PublicHistory Too Soon? (Too Sad? Too Sensitive? Too Sacred?): The National September 11 Memorial and Museum

AHA Session 178
Sunday, January 4, 2015: 9:00 AM-11:00 AM
Empire Ballroom West (Sheraton New York, Second Floor)
Richard Rabinowitz, American History Workshop
Clifford Chanin, National September 11 Memorial and Museum
Jan Seidler Ramirez, National September 11 Memorial and Museum
Max Page, University of Massachusetts Amherst

Session Abstract

9/11’s meaning is still unsettled. Nonetheless, thirteen years later—an eyeblink in history’s measurement—a new museum tasked with fixing a first public draft of this evolving narrative has debuted in lower Manhattan. Most visitors will, or have come away with impressions likely to influence their understanding of this impactful September day for years to come.

Too Soon?” will convene several veteran participants in that institution’s creation in a discussion about the challenges informing the curation of the recently opened Museum. These arose not only from the contentious nature of the 9/11 terrorist attacks but also from the inherent nature of the artifacts collected to narrate this history and the ethics of displaying them at the World Trade Center site—perceived variously as a hallowed battlefield, an unplanned cemetery, and America’s launch-pad for the 21st century’s global war on terror.

From the outset, the Museum’s mission was destined to be complicated by its cohabitation with the outdoor memorial honoring the nearly 3,000 victims murdered on September 11, 2001. Stakeholders in the nascent Museum ranged from relatives and colleagues of the dead to traumatized survivors, displaced residents and businesses, rescue and recovery workers, investigative agencies, members of the military and government officials, each holding fervent passions and particular expectations, but none representing the tourists, students, heritage pilgrims and removed “others” who would comprise the great majority of the Museum’s audience.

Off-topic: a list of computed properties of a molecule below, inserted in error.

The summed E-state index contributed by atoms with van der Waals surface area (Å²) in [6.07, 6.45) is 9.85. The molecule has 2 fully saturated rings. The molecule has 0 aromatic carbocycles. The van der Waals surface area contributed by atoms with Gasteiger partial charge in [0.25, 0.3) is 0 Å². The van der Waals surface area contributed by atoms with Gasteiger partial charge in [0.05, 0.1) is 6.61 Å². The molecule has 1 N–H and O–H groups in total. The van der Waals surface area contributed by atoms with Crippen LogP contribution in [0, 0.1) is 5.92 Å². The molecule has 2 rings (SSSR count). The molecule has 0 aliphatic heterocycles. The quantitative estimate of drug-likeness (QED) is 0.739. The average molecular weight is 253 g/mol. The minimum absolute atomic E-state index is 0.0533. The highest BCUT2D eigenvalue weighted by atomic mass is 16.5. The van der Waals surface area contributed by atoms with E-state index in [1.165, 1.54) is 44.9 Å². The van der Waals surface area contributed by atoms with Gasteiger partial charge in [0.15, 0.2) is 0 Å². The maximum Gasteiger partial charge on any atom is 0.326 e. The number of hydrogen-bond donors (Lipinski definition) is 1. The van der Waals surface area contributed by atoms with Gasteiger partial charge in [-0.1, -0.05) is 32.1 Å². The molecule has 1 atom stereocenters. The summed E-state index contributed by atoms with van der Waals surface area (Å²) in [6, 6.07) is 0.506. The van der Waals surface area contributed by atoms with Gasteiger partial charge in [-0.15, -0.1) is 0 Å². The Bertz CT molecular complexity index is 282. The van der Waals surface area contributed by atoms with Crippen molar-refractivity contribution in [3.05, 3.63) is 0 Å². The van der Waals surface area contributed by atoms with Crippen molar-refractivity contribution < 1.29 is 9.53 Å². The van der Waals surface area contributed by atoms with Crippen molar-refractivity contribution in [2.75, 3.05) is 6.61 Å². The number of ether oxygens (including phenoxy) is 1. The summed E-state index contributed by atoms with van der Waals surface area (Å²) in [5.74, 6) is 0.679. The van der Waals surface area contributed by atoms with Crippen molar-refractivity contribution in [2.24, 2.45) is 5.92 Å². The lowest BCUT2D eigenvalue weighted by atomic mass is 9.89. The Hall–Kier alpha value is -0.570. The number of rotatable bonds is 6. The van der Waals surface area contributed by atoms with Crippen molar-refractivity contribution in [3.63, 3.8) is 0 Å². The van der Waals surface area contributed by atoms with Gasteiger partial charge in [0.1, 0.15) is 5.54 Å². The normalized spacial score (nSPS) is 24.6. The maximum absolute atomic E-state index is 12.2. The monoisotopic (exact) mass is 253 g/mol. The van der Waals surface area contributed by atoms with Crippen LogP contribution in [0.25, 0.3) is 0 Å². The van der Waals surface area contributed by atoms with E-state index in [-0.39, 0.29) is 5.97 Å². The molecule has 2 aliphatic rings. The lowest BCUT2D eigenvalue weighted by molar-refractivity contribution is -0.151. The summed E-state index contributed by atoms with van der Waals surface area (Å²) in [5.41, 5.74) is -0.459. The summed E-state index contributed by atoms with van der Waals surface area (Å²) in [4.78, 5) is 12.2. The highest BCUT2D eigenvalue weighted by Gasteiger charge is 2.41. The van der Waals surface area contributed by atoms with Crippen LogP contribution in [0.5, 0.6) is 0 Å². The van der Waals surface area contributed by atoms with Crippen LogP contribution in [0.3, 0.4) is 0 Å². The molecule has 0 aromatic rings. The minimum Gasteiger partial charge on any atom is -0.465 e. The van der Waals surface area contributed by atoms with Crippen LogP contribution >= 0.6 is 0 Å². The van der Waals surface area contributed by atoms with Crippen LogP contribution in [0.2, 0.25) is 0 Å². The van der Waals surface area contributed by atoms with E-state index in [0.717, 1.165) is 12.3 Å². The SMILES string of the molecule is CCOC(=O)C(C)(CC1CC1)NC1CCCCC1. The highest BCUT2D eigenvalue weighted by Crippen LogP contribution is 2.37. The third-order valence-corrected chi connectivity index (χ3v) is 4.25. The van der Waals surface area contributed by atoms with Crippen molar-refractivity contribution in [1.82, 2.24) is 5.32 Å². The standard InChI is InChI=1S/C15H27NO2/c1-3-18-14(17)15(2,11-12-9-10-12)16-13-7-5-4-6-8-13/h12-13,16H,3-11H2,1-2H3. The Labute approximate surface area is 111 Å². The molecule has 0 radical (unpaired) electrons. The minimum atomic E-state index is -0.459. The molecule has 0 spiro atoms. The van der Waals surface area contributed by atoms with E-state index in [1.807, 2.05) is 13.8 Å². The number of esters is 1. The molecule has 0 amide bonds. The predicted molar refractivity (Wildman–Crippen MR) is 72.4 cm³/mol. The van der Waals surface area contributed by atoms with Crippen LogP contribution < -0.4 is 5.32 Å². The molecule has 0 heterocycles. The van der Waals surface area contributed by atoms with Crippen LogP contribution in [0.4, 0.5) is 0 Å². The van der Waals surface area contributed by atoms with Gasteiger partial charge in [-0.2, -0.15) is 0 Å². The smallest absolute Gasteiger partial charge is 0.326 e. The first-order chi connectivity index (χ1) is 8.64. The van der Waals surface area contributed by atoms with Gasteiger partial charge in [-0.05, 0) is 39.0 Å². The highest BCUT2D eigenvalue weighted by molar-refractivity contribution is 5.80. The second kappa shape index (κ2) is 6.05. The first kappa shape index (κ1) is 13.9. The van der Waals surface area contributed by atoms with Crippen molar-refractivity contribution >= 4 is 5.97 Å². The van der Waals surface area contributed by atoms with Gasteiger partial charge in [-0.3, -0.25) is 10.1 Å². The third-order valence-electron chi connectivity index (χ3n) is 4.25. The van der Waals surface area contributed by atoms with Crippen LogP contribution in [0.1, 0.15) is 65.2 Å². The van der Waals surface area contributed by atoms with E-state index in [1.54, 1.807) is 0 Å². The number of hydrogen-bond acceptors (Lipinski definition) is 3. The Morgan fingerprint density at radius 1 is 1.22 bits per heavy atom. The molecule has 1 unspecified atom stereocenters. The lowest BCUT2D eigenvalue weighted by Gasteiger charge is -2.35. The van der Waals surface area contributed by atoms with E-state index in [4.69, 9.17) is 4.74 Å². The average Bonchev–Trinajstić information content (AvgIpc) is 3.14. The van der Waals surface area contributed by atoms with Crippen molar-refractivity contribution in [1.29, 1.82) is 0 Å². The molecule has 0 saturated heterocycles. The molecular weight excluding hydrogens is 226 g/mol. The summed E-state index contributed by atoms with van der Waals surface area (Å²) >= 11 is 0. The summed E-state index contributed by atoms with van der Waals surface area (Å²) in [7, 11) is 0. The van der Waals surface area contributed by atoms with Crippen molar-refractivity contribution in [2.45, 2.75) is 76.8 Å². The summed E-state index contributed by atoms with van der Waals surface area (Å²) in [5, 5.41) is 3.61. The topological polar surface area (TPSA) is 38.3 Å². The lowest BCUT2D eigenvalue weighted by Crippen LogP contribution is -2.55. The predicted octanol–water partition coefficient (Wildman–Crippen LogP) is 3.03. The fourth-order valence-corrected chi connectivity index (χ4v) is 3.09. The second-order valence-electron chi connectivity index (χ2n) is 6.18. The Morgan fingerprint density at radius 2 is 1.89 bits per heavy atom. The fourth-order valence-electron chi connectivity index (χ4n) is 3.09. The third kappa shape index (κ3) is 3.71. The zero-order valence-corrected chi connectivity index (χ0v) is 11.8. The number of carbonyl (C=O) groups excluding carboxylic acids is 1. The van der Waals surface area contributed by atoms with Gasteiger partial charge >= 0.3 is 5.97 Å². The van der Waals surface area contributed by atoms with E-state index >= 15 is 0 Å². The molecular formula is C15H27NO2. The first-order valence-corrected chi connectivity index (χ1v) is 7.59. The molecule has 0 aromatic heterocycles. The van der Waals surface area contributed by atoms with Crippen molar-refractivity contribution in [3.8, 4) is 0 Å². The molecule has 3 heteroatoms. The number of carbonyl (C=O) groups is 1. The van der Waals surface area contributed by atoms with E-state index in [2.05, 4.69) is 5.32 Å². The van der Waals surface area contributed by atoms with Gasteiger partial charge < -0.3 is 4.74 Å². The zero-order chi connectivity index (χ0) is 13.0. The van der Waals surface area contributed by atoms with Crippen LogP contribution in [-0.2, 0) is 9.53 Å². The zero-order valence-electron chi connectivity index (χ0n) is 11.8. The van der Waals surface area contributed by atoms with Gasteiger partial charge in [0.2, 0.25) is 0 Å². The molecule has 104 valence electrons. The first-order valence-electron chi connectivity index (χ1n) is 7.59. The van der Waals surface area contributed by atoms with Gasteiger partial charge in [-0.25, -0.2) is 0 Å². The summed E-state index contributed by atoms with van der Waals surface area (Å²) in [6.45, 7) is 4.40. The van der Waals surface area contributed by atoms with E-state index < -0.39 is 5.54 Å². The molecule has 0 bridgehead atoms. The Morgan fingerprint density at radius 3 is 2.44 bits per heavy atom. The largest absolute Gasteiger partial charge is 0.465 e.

Design constraints, too, were posed by the Museum’s insertion into the archeological void of the missing Towers, and by a federal mandate requiring preservation of the Trade Center’s in-situ vestiges and their accommodation into the visitor experience. The charge for architects and exhibit developers was to craft a reassuring pathway through, and a cogent narrative program within, this underground cavern of exceptional scale and raw character. For curators, the assignment was to gather authentic relics of the catastrophe—some of exquisite sensitivity, others of perplexing physical condition—and situate them inside this host reliquary. Unforeseen legal entanglements, conservation problems, and emotional hurdles emerged during the efforts to safeguard the authenticity of such materials.

A presentation of select case studies illustrating these, and other quandaries of display, provide a structure for commentary about the off-stage thinking and curatorial revisionism resulting in the inaugural version of the National September 11 Memorial Museum.

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